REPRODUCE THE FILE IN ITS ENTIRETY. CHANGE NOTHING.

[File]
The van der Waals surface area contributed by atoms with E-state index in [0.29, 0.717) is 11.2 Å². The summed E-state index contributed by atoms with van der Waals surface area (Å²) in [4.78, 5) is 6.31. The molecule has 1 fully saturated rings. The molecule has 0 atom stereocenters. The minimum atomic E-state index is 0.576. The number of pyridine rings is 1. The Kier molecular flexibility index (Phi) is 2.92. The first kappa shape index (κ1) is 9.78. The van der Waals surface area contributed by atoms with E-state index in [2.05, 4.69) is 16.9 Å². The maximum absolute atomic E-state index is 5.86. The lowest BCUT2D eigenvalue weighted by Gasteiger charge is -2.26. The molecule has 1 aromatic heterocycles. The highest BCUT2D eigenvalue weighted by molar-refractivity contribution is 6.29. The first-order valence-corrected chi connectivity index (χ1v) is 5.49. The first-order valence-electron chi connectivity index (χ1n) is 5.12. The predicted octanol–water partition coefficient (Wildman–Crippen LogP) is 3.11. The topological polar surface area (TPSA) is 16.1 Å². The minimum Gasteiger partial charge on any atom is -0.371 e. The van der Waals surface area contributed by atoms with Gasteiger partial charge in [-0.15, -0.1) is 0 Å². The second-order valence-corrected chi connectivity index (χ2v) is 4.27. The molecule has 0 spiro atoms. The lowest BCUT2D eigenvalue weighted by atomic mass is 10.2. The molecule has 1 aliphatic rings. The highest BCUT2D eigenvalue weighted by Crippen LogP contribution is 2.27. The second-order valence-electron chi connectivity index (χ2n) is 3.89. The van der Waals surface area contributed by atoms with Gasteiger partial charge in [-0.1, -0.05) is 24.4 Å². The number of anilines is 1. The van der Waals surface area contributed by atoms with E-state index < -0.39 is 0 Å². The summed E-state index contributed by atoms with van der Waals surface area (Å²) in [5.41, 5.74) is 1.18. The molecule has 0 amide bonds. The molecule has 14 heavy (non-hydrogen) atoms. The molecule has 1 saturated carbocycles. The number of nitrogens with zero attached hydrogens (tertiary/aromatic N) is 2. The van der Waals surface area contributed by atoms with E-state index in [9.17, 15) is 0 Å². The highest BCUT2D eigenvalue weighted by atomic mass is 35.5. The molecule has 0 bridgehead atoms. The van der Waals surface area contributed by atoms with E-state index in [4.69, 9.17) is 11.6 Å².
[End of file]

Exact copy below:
The van der Waals surface area contributed by atoms with E-state index in [0.29, 0.717) is 11.2 Å². The summed E-state index contributed by atoms with van der Waals surface area (Å²) in [4.78, 5) is 6.31. The molecule has 1 fully saturated rings. The molecule has 0 atom stereocenters. The minimum atomic E-state index is 0.576. The number of pyridine rings is 1. The Kier molecular flexibility index (Phi) is 2.92. The first kappa shape index (κ1) is 9.78. The van der Waals surface area contributed by atoms with E-state index in [2.05, 4.69) is 16.9 Å². The maximum absolute atomic E-state index is 5.86. The lowest BCUT2D eigenvalue weighted by Gasteiger charge is -2.26. The molecule has 1 aromatic heterocycles. The highest BCUT2D eigenvalue weighted by molar-refractivity contribution is 6.29. The first-order valence-corrected chi connectivity index (χ1v) is 5.49. The first-order valence-electron chi connectivity index (χ1n) is 5.12. The predicted octanol–water partition coefficient (Wildman–Crippen LogP) is 3.11. The topological polar surface area (TPSA) is 16.1 Å². The minimum Gasteiger partial charge on any atom is -0.371 e. The van der Waals surface area contributed by atoms with Gasteiger partial charge in [-0.15, -0.1) is 0 Å². The second-order valence-corrected chi connectivity index (χ2v) is 4.27. The molecule has 0 spiro atoms. The lowest BCUT2D eigenvalue weighted by atomic mass is 10.2. The molecule has 1 aliphatic rings. The highest BCUT2D eigenvalue weighted by Crippen LogP contribution is 2.27. The second-order valence-electron chi connectivity index (χ2n) is 3.89. The van der Waals surface area contributed by atoms with Gasteiger partial charge in [-0.1, -0.05) is 24.4 Å². The number of anilines is 1. The van der Waals surface area contributed by atoms with E-state index < -0.39 is 0 Å². The summed E-state index contributed by atoms with van der Waals surface area (Å²) in [5.41, 5.74) is 1.18. The molecule has 0 amide bonds. The molecule has 14 heavy (non-hydrogen) atoms. The molecule has 1 saturated carbocycles. The number of nitrogens with zero attached hydrogens (tertiary/aromatic N) is 2. The van der Waals surface area contributed by atoms with E-state index in [9.17, 15) is 0 Å². The highest BCUT2D eigenvalue weighted by atomic mass is 35.5. The molecule has 0 bridgehead atoms. The van der Waals surface area contributed by atoms with E-state index in [4.69, 9.17) is 11.6 Å².